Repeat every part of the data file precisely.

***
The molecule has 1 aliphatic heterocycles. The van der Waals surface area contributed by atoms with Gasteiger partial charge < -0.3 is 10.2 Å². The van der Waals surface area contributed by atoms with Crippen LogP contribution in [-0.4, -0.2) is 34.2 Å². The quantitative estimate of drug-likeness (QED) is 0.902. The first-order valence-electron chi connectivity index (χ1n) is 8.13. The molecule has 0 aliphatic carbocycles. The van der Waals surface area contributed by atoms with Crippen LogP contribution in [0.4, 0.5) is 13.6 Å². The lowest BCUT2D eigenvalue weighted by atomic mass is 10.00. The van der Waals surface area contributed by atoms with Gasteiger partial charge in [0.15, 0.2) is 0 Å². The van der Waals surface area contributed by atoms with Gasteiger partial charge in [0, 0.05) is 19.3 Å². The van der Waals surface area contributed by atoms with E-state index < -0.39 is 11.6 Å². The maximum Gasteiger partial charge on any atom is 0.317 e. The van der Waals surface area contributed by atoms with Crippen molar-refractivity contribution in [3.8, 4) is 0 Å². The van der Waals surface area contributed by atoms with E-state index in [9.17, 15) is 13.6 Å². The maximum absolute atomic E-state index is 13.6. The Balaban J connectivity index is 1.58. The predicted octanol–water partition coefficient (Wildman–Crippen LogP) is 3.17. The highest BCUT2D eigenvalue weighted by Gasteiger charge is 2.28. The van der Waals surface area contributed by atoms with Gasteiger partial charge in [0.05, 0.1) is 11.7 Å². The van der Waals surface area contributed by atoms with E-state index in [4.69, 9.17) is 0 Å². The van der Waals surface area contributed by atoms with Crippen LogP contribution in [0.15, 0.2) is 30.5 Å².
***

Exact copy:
The molecule has 1 aliphatic heterocycles. The van der Waals surface area contributed by atoms with Gasteiger partial charge < -0.3 is 10.2 Å². The van der Waals surface area contributed by atoms with Crippen LogP contribution in [-0.4, -0.2) is 34.2 Å². The quantitative estimate of drug-likeness (QED) is 0.902. The first-order valence-electron chi connectivity index (χ1n) is 8.13. The molecule has 0 aliphatic carbocycles. The van der Waals surface area contributed by atoms with Crippen LogP contribution in [0.4, 0.5) is 13.6 Å². The lowest BCUT2D eigenvalue weighted by atomic mass is 10.00. The van der Waals surface area contributed by atoms with Gasteiger partial charge in [0.15, 0.2) is 0 Å². The van der Waals surface area contributed by atoms with Gasteiger partial charge in [0, 0.05) is 19.3 Å². The van der Waals surface area contributed by atoms with E-state index < -0.39 is 11.6 Å². The maximum Gasteiger partial charge on any atom is 0.317 e. The van der Waals surface area contributed by atoms with Crippen molar-refractivity contribution in [3.8, 4) is 0 Å². The van der Waals surface area contributed by atoms with E-state index in [9.17, 15) is 13.6 Å². The maximum absolute atomic E-state index is 13.6. The Balaban J connectivity index is 1.58. The predicted octanol–water partition coefficient (Wildman–Crippen LogP) is 3.17. The highest BCUT2D eigenvalue weighted by Gasteiger charge is 2.28. The van der Waals surface area contributed by atoms with Gasteiger partial charge in [0.05, 0.1) is 11.7 Å². The van der Waals surface area contributed by atoms with E-state index in [4.69, 9.17) is 0 Å². The van der Waals surface area contributed by atoms with Crippen LogP contribution in [0.15, 0.2) is 30.5 Å².